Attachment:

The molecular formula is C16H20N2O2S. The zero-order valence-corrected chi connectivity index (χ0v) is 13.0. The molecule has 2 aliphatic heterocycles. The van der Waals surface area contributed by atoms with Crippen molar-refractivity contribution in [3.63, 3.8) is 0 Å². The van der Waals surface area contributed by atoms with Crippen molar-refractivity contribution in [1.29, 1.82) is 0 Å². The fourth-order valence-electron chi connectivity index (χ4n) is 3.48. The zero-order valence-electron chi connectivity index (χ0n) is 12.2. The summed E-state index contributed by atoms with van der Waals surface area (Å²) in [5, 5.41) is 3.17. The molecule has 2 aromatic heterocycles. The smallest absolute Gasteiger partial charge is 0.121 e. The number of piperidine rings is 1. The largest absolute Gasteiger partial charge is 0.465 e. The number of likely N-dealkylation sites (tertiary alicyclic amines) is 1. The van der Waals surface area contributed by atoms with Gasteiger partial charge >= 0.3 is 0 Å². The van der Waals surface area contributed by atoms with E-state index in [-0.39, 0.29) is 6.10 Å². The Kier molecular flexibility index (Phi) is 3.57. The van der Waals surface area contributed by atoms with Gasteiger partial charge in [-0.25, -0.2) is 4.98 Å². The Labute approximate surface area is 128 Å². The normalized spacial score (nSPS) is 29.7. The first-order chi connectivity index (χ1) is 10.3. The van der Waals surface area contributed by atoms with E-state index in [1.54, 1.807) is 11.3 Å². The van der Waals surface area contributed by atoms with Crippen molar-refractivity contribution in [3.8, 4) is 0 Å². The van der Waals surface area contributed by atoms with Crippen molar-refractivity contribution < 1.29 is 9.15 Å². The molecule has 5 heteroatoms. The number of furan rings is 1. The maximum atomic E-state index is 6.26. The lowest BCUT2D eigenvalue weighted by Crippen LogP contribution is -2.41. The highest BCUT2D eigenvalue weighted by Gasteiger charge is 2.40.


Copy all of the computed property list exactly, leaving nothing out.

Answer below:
The molecular formula is C16H20N2O2S. The zero-order valence-corrected chi connectivity index (χ0v) is 13.0. The molecule has 2 aliphatic heterocycles. The van der Waals surface area contributed by atoms with Crippen molar-refractivity contribution in [3.63, 3.8) is 0 Å². The van der Waals surface area contributed by atoms with Crippen molar-refractivity contribution in [1.29, 1.82) is 0 Å². The fourth-order valence-electron chi connectivity index (χ4n) is 3.48. The zero-order valence-electron chi connectivity index (χ0n) is 12.2. The summed E-state index contributed by atoms with van der Waals surface area (Å²) in [5, 5.41) is 3.17. The molecule has 2 aromatic heterocycles. The smallest absolute Gasteiger partial charge is 0.121 e. The number of piperidine rings is 1. The largest absolute Gasteiger partial charge is 0.465 e. The number of likely N-dealkylation sites (tertiary alicyclic amines) is 1. The van der Waals surface area contributed by atoms with Gasteiger partial charge >= 0.3 is 0 Å². The van der Waals surface area contributed by atoms with E-state index in [-0.39, 0.29) is 6.10 Å². The Kier molecular flexibility index (Phi) is 3.57. The van der Waals surface area contributed by atoms with Gasteiger partial charge in [-0.25, -0.2) is 4.98 Å². The Labute approximate surface area is 128 Å². The normalized spacial score (nSPS) is 29.7. The first-order chi connectivity index (χ1) is 10.3. The van der Waals surface area contributed by atoms with E-state index in [1.54, 1.807) is 11.3 Å². The van der Waals surface area contributed by atoms with Crippen molar-refractivity contribution in [3.8, 4) is 0 Å². The van der Waals surface area contributed by atoms with Crippen molar-refractivity contribution < 1.29 is 9.15 Å². The molecule has 5 heteroatoms. The number of furan rings is 1. The maximum atomic E-state index is 6.26. The lowest BCUT2D eigenvalue weighted by Crippen LogP contribution is -2.41. The highest BCUT2D eigenvalue weighted by Gasteiger charge is 2.40.